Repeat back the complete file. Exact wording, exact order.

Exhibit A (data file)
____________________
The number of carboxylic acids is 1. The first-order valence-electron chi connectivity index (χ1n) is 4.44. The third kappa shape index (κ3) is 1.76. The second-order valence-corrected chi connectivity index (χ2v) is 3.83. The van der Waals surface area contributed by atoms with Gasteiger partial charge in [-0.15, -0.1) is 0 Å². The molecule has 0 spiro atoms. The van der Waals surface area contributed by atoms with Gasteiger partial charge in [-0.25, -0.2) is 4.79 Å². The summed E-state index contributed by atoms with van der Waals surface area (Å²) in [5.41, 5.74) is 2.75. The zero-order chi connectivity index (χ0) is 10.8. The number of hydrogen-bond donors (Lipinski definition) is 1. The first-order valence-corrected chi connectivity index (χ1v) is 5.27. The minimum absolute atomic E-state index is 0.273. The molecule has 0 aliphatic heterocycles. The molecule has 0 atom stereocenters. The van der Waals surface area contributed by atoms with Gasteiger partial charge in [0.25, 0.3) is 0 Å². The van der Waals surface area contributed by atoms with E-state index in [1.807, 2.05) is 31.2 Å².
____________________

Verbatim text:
The number of carboxylic acids is 1. The first-order valence-electron chi connectivity index (χ1n) is 4.44. The third kappa shape index (κ3) is 1.76. The second-order valence-corrected chi connectivity index (χ2v) is 3.83. The van der Waals surface area contributed by atoms with Gasteiger partial charge in [-0.15, -0.1) is 0 Å². The molecule has 0 spiro atoms. The van der Waals surface area contributed by atoms with Gasteiger partial charge in [-0.25, -0.2) is 4.79 Å². The summed E-state index contributed by atoms with van der Waals surface area (Å²) in [5.41, 5.74) is 2.75. The zero-order chi connectivity index (χ0) is 10.8. The number of hydrogen-bond donors (Lipinski definition) is 1. The first-order valence-corrected chi connectivity index (χ1v) is 5.27. The minimum absolute atomic E-state index is 0.273. The molecule has 0 aliphatic heterocycles. The molecule has 0 atom stereocenters. The van der Waals surface area contributed by atoms with Gasteiger partial charge in [0.25, 0.3) is 0 Å². The van der Waals surface area contributed by atoms with E-state index in [1.807, 2.05) is 31.2 Å².